The 3rd Generation of Intel's Core architecture, codenamed Ivy Bridge, is set to represent a huge step up in graphics power when it arrives on our desktops in the Spring of next year.
With AMD releasing its Llano APU with a powerful DX11 graphics core built into the processor it threw down the gauntlet to Intel.
On Sandy Bridge Intel managed to improve upon its previous generation by a significant amount, but still had nowhere near the graphical grunt of its AMD rivals.
Tom Piazza, Senior Fellow at Intel and graphics guru, introduced the new modular system of the Ivy Bridge graphics component yesterday here at IDF 2011 in San Francisco.
Compared with Sandy Bridge it's a major shift. "Don't be surprised if the performance is significantly higher..." He said with a grin.
Not only can it up the shader count it's also coming out with DirectX 11 support including all the Compute Shader and Tessellation goodness that involves.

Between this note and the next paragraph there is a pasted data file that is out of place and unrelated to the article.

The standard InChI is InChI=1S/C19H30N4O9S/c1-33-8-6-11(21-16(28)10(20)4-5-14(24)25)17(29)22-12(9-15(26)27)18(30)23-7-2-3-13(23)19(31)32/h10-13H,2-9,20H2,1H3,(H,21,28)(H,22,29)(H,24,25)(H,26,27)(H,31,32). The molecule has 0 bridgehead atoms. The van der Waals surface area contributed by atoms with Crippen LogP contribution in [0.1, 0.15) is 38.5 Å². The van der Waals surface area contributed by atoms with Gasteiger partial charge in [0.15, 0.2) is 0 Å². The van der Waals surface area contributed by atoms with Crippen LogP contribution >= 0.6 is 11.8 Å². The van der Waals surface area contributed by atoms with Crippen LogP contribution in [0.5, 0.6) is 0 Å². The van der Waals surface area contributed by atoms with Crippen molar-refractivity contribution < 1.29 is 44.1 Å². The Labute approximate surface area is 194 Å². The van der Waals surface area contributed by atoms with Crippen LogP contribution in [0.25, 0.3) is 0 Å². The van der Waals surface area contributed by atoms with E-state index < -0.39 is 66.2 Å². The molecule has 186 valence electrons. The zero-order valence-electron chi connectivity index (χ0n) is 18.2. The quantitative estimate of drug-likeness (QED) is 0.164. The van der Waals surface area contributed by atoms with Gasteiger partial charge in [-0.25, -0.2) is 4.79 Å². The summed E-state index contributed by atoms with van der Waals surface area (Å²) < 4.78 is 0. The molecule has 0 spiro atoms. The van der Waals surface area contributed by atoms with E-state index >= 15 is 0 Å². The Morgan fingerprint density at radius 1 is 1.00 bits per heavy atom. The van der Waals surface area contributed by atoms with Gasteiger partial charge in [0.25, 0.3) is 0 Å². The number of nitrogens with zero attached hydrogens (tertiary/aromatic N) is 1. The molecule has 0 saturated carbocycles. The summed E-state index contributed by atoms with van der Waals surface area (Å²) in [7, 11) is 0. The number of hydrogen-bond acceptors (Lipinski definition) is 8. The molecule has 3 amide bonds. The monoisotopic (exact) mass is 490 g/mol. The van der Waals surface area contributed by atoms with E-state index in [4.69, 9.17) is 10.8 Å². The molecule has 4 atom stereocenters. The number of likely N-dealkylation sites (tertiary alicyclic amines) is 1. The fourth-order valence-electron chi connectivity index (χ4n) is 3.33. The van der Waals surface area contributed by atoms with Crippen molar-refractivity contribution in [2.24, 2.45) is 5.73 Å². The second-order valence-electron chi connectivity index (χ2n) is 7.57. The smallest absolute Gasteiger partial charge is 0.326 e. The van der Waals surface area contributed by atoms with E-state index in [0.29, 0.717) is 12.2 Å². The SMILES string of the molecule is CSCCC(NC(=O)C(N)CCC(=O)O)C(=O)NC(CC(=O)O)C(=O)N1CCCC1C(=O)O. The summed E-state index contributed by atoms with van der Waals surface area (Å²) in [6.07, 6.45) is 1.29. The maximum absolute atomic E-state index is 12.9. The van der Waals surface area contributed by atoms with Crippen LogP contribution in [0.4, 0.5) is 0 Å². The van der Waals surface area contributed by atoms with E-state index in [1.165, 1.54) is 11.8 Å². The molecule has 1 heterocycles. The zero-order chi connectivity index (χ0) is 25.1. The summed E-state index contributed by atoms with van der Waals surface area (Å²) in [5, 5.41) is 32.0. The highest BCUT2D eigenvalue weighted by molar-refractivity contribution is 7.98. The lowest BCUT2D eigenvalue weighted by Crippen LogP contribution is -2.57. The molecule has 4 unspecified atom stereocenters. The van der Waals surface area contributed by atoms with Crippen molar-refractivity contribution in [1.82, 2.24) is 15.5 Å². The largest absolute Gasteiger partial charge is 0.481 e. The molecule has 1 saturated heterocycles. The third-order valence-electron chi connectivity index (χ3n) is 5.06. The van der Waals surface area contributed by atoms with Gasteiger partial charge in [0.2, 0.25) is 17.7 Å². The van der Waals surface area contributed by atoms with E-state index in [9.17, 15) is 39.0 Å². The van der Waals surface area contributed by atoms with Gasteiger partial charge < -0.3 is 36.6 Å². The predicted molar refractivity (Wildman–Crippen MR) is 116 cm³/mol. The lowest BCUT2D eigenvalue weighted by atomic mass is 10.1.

When asked what that meant regarding the gap in integrated graphics performance with its AMD Llano-shaped rivals Piazza was bullish about Intel's chances.
"We're going to keep our foot on the gas pedal," he said. "I expect that gap, from everything I've seen, is closing fast."
"I see no reason why it wont close all the way and maybe you'll be asking the other guys that question in a year or two. At least I hope so!"
Intel is definitely taking the graphics side of its chips far more seriously now, especially in terms of gaming.
It admitted today that it is spending more and more time interacting with games devs in the design process of its hardware. "The vigour of that is going up," said Piazza.
Both Nvidia and AMD spend a lot of time with the games developers, now Intel is making sure it's not missing out on their expertise.
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